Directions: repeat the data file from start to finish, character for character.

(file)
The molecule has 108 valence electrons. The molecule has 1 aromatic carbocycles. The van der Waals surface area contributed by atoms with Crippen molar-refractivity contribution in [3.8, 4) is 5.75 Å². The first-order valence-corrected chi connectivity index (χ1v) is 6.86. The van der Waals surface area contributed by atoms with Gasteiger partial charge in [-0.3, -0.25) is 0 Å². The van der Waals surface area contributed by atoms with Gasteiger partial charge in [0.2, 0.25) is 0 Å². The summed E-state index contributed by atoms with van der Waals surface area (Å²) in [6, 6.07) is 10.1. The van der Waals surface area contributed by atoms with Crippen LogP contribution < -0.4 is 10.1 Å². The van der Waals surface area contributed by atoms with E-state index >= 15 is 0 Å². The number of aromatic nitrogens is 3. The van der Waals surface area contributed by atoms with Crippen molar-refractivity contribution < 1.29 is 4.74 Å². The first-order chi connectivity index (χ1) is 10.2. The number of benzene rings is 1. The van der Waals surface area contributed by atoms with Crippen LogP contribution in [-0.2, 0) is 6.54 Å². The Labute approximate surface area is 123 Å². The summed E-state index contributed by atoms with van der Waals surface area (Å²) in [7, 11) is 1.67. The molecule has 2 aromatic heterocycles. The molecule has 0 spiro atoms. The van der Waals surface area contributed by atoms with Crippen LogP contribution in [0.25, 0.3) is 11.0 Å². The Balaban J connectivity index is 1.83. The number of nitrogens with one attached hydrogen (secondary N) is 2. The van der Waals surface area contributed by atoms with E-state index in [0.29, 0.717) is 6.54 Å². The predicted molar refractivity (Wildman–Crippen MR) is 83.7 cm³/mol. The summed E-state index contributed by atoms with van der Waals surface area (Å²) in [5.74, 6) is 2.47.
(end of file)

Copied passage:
The molecule has 108 valence electrons. The molecule has 1 aromatic carbocycles. The van der Waals surface area contributed by atoms with Crippen molar-refractivity contribution in [3.8, 4) is 5.75 Å². The first-order valence-corrected chi connectivity index (χ1v) is 6.86. The van der Waals surface area contributed by atoms with Gasteiger partial charge in [-0.3, -0.25) is 0 Å². The van der Waals surface area contributed by atoms with Gasteiger partial charge in [0.2, 0.25) is 0 Å². The summed E-state index contributed by atoms with van der Waals surface area (Å²) in [6, 6.07) is 10.1. The van der Waals surface area contributed by atoms with Crippen LogP contribution < -0.4 is 10.1 Å². The van der Waals surface area contributed by atoms with E-state index >= 15 is 0 Å². The number of aromatic nitrogens is 3. The van der Waals surface area contributed by atoms with Crippen molar-refractivity contribution < 1.29 is 4.74 Å². The first-order chi connectivity index (χ1) is 10.2. The number of benzene rings is 1. The van der Waals surface area contributed by atoms with Crippen LogP contribution in [-0.2, 0) is 6.54 Å². The Labute approximate surface area is 123 Å². The summed E-state index contributed by atoms with van der Waals surface area (Å²) in [7, 11) is 1.67. The molecule has 2 aromatic heterocycles. The molecule has 0 spiro atoms. The van der Waals surface area contributed by atoms with Crippen LogP contribution in [0.25, 0.3) is 11.0 Å². The Balaban J connectivity index is 1.83. The number of nitrogens with one attached hydrogen (secondary N) is 2. The van der Waals surface area contributed by atoms with E-state index in [0.29, 0.717) is 6.54 Å². The predicted molar refractivity (Wildman–Crippen MR) is 83.7 cm³/mol. The summed E-state index contributed by atoms with van der Waals surface area (Å²) in [5.74, 6) is 2.47.